This is the text version; I have a video version of this post on YouTube: Freenode is dead. Long live IRC? [video].
I've been on IRC since I started participating in the Drupal community in the mid 2000s. For over three decades, countless programming and open source communities have centralized their real-time discussions on IRC servers. While overall IRC usage has declined in the past twenty years, Freenode became the most influential hub for IRC users, with the majority of users and channels, especially for open source discussion.
But all things must come to an end, and it seems like Freenode's new leadership—who took over the network over the past few years—are doing everything they can to drive it into the ground, fast.
When I first heard about a bunch of Freenode staff and volunteers forming a bit of a suicide pact, I knew something was up, and immediately many open source communities started discussing what they'd do if their main discussion platform went belly-up.
Some were already making plans to move to a proprietary chat platform like Discord or Slack, while others were looking at Matrix or maybe another Freenode network.
But those plans went into high gear a week or so ago, after Libera.Chat was created by the staff and volunteers who left Freenode.
Once people started moving to this new network, Freenode staff, and reportedly Andrew Lee himself, who bought Freenode in 2017 and owns the VPN company Private Internet Access, started to take over some channels for dubious reasons.
That practice turned into a firestorm today as numerous ops—the people who control and moderate channels—were booted from their own channels, likely having to do with mentions of Libera.Chat.
Already, the community discussion for wikipedia, ubuntu, gentoo, centos, kde, postgresql, vim, emacs, haskell, arch linux, rsync, ffmpeg, and countless others has migrated away from Freenode. This kind of mass exodus is rare, but interesting to see happen in real time.
Freenode seems to be doubling down further still, with a blog post yesterday about how 'Freenode exists for FOSS', citing the fact that Freenode is still clinging to the most active users of any IRC network, and stating "the plan to destroy freenode has failed!"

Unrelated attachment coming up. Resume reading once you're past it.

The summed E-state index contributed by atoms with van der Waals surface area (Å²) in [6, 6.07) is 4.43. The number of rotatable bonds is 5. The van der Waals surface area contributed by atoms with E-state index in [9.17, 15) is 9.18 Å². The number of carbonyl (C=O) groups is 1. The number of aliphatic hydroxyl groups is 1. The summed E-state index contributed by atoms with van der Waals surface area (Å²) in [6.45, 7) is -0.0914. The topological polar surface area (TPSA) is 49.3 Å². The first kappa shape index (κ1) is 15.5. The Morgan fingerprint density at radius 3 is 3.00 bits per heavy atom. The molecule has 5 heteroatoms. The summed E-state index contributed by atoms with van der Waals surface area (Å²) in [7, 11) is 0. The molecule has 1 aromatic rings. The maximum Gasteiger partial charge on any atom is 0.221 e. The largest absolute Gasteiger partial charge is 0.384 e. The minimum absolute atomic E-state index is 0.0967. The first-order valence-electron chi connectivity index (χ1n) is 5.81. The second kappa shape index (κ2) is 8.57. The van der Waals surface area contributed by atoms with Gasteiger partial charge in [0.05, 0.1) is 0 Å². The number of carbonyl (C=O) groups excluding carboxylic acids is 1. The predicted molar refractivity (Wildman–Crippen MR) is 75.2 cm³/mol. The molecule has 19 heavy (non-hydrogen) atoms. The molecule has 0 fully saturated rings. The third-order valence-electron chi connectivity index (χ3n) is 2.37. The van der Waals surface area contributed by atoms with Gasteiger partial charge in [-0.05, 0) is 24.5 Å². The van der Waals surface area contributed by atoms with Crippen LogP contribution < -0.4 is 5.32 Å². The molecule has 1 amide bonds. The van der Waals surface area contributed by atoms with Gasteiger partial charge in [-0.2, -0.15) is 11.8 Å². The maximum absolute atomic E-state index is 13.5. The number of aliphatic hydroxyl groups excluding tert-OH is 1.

I wouldn't be so quick to judge, as I know myself, and countless other active open source developers, have already logged off Freenode entirely and moved on to other servers.
And the sad fact is, maybe this is one of the last nails in IRC's coffin. So many communities have decided the convenience of a proprietary platform like Discord or Slack are worth the tradeoffs in freedom.
And maybe they are! How many developers are turned off the first time they try out IRC and end up confused by the ancient text command protocol, things like SASL, and the song-and-dance of registering a nick to try to get access to most channels?
And how many developers are turned off by the fact that people suggest they host their own IRC utilities if they want things like backscroll, or pay for extra services like IRCCloud?
I do those things, and I love IRC and some of the communities I've been involved with there, but I also see the other side to the coin, and I fear the biggest loser in this whole debacle is going to be IRC itself.
Sure, many of the individual communities will be resilient and will make the move to the new home unscathed. But for the majority of my open source life, Freenode was the home to much of the Free and Open Source software community.
But no longer. The trends are already pointing towards a substantial decline in Freenode usage. Libera.Chat is growing fast, but even if it never overtakes Freenode in logged-in users, this whole event will likely do nothing to slow the gradual decline of IRC usage overall.
For many people watching this, it makes no real difference; IRC is just that thing Eliot used that one time in Mr. Robot. But for me, it's a bit of a sad footnote in open source software history, and I feel like it'll be judged similar to what happened to Sourceforge. A quick implosion followed by a long period of obscurity. Will it be quietly resurrected again someday? Maybe.
But will the rest of the world care by then? I hope so. But a decade is a long time in the tech world. And IRC's hosted plenty of drama over it's three-decade run so far!